How to Make Cockpit Cushions


The cushions in your boat’s cockpit see a lot of wear and tear. They are frequently sat on and exposed to wind, rain, and sea spray. So it’s no surprise that after years of use or when you purchase a pre-owned boat, you almost always need to replace the cockpit cushions. Making your own cushions not only will save you money, but will also allow you to choose all the materials to create the most durable, longest-lasting cushions possible. Our latest how-to video will walk you step-by-step through the process of making your own custom cockpit cushions.

Cockpit cushions have to be more durable than your typical box cushions, so the performance qualities of each of the materials you select for your cushion should be carefully considered. For the cushions on our Islander 37 sailboat, we chose Sunbrella Marine Grade Fabric in Jockey Red to match the rest of the canvas on the boat. Sunbrella Marine Grade is the perfect choice for cockpit cushions because it is water resistant, durable and breathable.

Since the cushions will see a lot of moisture, we used Dry Fast foam, which is an open cell foam that won’t trap water and moisture. We also used a cushion underlining material as the bottom plate of the cushion. Cushion underlining is an open weave polyester with a vinyl coating that keeps the cushions from sliding around and also allows for water to drain out of the bottom of the cushion. It’s also a great way to save a little money, because the cushion underlining fabric is very affordable.

In this video, you’ll learn how to pattern your own cushions from scratch, sew piping, create a zipper plaque, and assemble your own cushions.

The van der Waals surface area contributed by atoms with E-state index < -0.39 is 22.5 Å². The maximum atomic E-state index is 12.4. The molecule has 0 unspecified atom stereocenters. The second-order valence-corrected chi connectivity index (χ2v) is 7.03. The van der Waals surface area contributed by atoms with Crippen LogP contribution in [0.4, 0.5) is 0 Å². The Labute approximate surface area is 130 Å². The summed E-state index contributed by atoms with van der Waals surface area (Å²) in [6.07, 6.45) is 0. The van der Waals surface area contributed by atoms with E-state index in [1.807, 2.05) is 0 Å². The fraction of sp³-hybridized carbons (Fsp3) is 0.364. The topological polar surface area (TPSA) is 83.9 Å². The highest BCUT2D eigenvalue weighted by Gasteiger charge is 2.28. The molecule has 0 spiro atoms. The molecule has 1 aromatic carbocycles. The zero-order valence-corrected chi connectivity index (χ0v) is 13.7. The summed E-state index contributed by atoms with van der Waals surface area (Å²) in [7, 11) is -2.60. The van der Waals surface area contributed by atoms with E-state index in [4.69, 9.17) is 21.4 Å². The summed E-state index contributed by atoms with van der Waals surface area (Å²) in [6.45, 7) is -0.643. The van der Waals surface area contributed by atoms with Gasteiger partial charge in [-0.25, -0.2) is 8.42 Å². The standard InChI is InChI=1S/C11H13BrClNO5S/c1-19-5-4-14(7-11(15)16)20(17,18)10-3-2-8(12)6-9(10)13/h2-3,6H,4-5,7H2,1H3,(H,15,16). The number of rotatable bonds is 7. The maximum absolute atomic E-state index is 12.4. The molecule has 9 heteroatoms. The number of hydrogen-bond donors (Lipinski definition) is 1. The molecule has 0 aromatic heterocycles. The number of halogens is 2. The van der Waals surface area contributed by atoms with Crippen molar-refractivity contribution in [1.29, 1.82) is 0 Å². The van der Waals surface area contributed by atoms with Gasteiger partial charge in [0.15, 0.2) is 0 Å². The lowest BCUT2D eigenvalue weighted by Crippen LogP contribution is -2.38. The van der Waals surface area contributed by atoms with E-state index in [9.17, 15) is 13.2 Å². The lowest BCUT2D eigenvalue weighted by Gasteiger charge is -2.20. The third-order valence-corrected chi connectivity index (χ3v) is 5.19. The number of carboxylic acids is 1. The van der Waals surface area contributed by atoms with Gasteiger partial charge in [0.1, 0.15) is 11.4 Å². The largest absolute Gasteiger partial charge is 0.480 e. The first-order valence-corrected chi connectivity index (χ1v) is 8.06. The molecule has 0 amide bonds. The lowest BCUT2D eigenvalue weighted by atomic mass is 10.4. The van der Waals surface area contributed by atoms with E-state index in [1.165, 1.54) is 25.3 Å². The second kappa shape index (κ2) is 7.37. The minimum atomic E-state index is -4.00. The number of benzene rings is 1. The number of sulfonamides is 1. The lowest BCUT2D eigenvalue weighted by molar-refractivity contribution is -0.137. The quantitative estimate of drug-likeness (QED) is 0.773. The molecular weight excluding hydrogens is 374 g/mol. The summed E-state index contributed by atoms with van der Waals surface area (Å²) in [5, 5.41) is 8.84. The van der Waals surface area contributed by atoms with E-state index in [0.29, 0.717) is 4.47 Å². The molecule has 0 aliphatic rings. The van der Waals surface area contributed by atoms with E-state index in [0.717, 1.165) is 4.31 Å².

Materials List:

All of the materials needed to make cockpit cushions, including Sunbrella Marine Grade Fabric by the yard, are available at

Want written instructions to read along with the video? Full written instructions for this project are included in the 2014 Sailrite Marine Catalog! Request your copy today!

Have you ever made your own cockpit cushions? How did they turn out? What weather proofing techniques did you use? Share your experiences and ideas in the comments!

  1. Hannah Gardner said:

    I have had good luck using Phifertex and four inch Dry Fast, makes for comfortable napping!

  2. John Hughes said:

    Great video, esp. since I’m just about to re-make my cockpit cushions. I’ve got a sewing question or two, and some design questions.

    Any special considerations for making cushions with vinyl fabric rather than sunbrella? The vinyl’s got a bit of stretch to it, so is the 1+% added length on the zipper side still needed?

    When you’re sewing the box-panels together to make one continuous box, Eric says “use a stitch 6mm or longer here”, and I’m wondering why. For a 1.5″ cushion, that’s only about 6 stitches. Is it cosmetic? Will a smaller stitch cause puckering or something?